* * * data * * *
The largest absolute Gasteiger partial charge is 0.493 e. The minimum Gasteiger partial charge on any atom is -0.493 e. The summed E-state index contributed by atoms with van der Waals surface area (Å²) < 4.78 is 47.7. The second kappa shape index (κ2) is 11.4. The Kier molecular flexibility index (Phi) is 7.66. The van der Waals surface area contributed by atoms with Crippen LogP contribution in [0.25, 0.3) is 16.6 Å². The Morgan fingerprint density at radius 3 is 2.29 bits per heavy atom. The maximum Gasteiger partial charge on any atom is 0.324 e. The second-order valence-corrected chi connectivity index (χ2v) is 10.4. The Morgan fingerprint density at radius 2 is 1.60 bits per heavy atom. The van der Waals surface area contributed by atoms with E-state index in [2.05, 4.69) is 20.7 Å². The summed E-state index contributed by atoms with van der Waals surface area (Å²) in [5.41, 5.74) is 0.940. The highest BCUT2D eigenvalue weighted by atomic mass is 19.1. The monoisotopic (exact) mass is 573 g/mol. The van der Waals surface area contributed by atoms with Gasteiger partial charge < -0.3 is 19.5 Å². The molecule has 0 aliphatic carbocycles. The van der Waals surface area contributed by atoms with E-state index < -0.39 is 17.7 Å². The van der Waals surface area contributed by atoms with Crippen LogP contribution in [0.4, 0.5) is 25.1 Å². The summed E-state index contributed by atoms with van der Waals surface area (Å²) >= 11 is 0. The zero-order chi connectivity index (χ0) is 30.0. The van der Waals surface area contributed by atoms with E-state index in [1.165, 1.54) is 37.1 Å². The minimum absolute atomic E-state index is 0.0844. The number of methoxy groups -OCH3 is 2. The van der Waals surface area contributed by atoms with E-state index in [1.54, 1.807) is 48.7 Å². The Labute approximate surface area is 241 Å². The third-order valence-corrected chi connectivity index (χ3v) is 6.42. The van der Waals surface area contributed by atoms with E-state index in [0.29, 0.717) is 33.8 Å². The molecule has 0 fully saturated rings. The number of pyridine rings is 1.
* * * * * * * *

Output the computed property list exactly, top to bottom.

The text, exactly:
The largest absolute Gasteiger partial charge is 0.493 e. The minimum Gasteiger partial charge on any atom is -0.493 e. The summed E-state index contributed by atoms with van der Waals surface area (Å²) < 4.78 is 47.7. The second kappa shape index (κ2) is 11.4. The Kier molecular flexibility index (Phi) is 7.66. The van der Waals surface area contributed by atoms with Crippen LogP contribution in [0.25, 0.3) is 16.6 Å². The Morgan fingerprint density at radius 3 is 2.29 bits per heavy atom. The maximum Gasteiger partial charge on any atom is 0.324 e. The second-order valence-corrected chi connectivity index (χ2v) is 10.4. The Morgan fingerprint density at radius 2 is 1.60 bits per heavy atom. The van der Waals surface area contributed by atoms with E-state index in [2.05, 4.69) is 20.7 Å². The summed E-state index contributed by atoms with van der Waals surface area (Å²) in [5.41, 5.74) is 0.940. The highest BCUT2D eigenvalue weighted by atomic mass is 19.1. The monoisotopic (exact) mass is 573 g/mol. The van der Waals surface area contributed by atoms with Gasteiger partial charge < -0.3 is 19.5 Å². The molecule has 0 aliphatic carbocycles. The van der Waals surface area contributed by atoms with E-state index < -0.39 is 17.7 Å². The van der Waals surface area contributed by atoms with Crippen LogP contribution in [0.4, 0.5) is 25.1 Å². The summed E-state index contributed by atoms with van der Waals surface area (Å²) >= 11 is 0. The zero-order chi connectivity index (χ0) is 30.0. The van der Waals surface area contributed by atoms with E-state index in [1.165, 1.54) is 37.1 Å². The minimum absolute atomic E-state index is 0.0844. The number of methoxy groups -OCH3 is 2. The van der Waals surface area contributed by atoms with E-state index in [1.54, 1.807) is 48.7 Å². The Labute approximate surface area is 241 Å². The third-order valence-corrected chi connectivity index (χ3v) is 6.42. The van der Waals surface area contributed by atoms with E-state index in [0.29, 0.717) is 33.8 Å². The molecule has 0 fully saturated rings. The number of pyridine rings is 1.